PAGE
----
Issues

Intellectual Property

Intellectual property (IP) rights help creators limit who uses their work without giving value in return. This protection encourages innovation in thought and expression. Academics featured on this site research topics such as open source licensing, digital rights management, patent reform, IP and technical standards, trademarks, and trade secrets.

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TAP Blog

MIT economics professor Heidi Williams reviews recent US Supreme Court rulings on patent eligibility and presents her rigorous empirical research on the question: do patents impede or encourage innovation?
Santa Clara University law professor Eric Goldman examines a paradox presented in the Defend Trade Secrets Act (DTSA): while the DTSA provides an important development in intellectual property law, the statute says it “shall not be construed to be a law pertaining to intellectual property for purposes of any other Act of Congress.”
Professor Colleen Chien has been recognized by the American Law Institute due to her “work in intellectual property law [that] has already helped shape governmental policy around innovation.”
Cornell law professor James Grimmelmann provides an overview of Judge Gorsuch’s opinions from IP and Internet law cases. Justice Neil Gorsuch is President Trump’s nominee for the U.S. Supreme Court.
Eric Goldman, Professor of Law at Santa Clara University, provides a look back at the events that had the greatest impact on Internet law.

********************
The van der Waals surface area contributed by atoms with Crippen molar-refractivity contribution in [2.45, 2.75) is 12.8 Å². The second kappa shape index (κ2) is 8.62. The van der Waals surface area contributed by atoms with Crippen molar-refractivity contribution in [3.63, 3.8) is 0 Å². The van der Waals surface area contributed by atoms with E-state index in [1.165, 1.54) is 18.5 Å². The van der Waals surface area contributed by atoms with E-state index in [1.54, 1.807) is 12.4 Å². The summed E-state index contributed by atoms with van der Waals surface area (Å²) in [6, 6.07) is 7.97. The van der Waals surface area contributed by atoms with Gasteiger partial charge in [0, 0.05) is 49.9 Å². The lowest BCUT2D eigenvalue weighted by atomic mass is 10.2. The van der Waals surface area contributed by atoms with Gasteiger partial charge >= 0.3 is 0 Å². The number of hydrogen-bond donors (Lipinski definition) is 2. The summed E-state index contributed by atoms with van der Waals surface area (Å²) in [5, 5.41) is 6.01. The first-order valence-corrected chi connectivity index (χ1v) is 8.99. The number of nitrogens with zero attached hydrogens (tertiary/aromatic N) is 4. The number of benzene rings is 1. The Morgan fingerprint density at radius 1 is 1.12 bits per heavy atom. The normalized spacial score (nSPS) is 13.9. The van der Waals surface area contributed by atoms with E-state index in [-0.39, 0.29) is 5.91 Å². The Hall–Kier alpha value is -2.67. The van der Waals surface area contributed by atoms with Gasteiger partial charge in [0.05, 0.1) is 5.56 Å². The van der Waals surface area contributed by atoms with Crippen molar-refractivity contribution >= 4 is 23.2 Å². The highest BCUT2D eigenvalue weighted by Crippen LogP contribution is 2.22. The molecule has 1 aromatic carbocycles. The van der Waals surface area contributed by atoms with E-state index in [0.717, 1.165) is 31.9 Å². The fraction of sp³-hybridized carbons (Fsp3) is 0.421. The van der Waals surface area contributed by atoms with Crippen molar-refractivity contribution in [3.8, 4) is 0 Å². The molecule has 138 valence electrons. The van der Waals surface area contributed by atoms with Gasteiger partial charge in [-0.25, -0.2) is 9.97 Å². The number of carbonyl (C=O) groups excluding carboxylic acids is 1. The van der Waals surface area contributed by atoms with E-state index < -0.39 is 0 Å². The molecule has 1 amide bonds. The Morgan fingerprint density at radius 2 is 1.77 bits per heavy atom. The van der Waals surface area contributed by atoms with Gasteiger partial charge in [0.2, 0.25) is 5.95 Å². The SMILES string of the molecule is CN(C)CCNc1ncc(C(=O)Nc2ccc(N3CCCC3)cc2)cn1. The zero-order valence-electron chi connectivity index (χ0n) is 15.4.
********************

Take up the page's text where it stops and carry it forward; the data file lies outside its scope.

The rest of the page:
Law Professor James Grimmelmann, Cornell Tech and Cornell Law School, shares insights from a symposium on computer-authored works.
Professor Pamela Samuelson, University of California, Berkeley, explains why Google’s win in the Oracle v. Google case is valuable for all software developers as well as the general public.
Two papers by Professor Daniel Spulber look at the interplay of the economic benefit of patents and the public policies that impact the development of innovation.
Santa Clara University law professor Eric Goldman discusses the recently passed Defend Trade Secrets Act its major consequences on intellectual property law and the economy.
How do technology companies actually use intellectual property? This is the final report in a 7-part series of posts from The 20th Annual BCLT/BTLJ Symposium.
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Fact Sheets

Patent Reform

A patent is an exclusive legal right to own and market an invention or improvement for a limited period of time, in exchange for public disclosure of the invention.

Quote

Google’s Supreme Court Faceoff with Oracle Was a Disaster for Google

There's a real chance the Supreme Court could focus on this issue [the copyright status of APIs] in its decision—perhaps sending the case back down to the lower courts for even more litigation. — James Grimmelmann, Professor of Law, Cornell Tech and Cornell Law School

James Grimmelmann
Ars Technica
October 8, 2020

Featured Article

Law, Virtual Reality, and Augmented Reality

Virtual Reality (VR) and Augmented Reality (AR) will be widely used for social and commercial purposes. AR and VR will sometimes be used to harm others, testing the limits of criminal, civil, and constitutional law.

By: Mark Lemley, Eugene Volokh